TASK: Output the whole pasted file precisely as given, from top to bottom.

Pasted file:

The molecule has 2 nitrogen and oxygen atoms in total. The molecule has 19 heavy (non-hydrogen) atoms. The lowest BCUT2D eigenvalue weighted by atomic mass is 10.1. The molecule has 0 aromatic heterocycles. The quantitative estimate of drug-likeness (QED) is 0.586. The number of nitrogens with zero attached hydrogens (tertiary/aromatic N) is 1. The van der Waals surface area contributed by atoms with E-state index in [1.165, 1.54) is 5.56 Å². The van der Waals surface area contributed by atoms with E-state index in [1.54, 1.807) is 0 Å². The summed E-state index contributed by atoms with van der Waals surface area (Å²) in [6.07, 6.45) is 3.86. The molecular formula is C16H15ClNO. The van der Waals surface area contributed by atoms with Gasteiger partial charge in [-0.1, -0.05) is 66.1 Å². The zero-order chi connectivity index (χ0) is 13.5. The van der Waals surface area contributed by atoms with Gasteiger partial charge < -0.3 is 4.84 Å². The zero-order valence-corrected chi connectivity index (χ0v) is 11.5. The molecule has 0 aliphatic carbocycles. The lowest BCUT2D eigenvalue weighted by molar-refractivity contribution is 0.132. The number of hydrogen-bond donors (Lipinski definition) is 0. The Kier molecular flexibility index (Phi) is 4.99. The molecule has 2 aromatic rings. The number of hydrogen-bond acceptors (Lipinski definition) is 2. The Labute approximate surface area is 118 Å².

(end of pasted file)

The molecule has 2 nitrogen and oxygen atoms in total. The molecule has 19 heavy (non-hydrogen) atoms. The lowest BCUT2D eigenvalue weighted by atomic mass is 10.1. The molecule has 0 aromatic heterocycles. The quantitative estimate of drug-likeness (QED) is 0.586. The number of nitrogens with zero attached hydrogens (tertiary/aromatic N) is 1. The van der Waals surface area contributed by atoms with E-state index in [1.165, 1.54) is 5.56 Å². The van der Waals surface area contributed by atoms with E-state index in [1.54, 1.807) is 0 Å². The summed E-state index contributed by atoms with van der Waals surface area (Å²) in [6.07, 6.45) is 3.86. The molecular formula is C16H15ClNO. The van der Waals surface area contributed by atoms with Gasteiger partial charge in [-0.1, -0.05) is 66.1 Å². The zero-order chi connectivity index (χ0) is 13.5. The van der Waals surface area contributed by atoms with Gasteiger partial charge < -0.3 is 4.84 Å². The zero-order valence-corrected chi connectivity index (χ0v) is 11.5. The molecule has 0 aliphatic carbocycles. The lowest BCUT2D eigenvalue weighted by molar-refractivity contribution is 0.132. The number of hydrogen-bond donors (Lipinski definition) is 0. The Kier molecular flexibility index (Phi) is 4.99. The molecule has 2 aromatic rings. The number of hydrogen-bond acceptors (Lipinski definition) is 2. The Labute approximate surface area is 118 Å².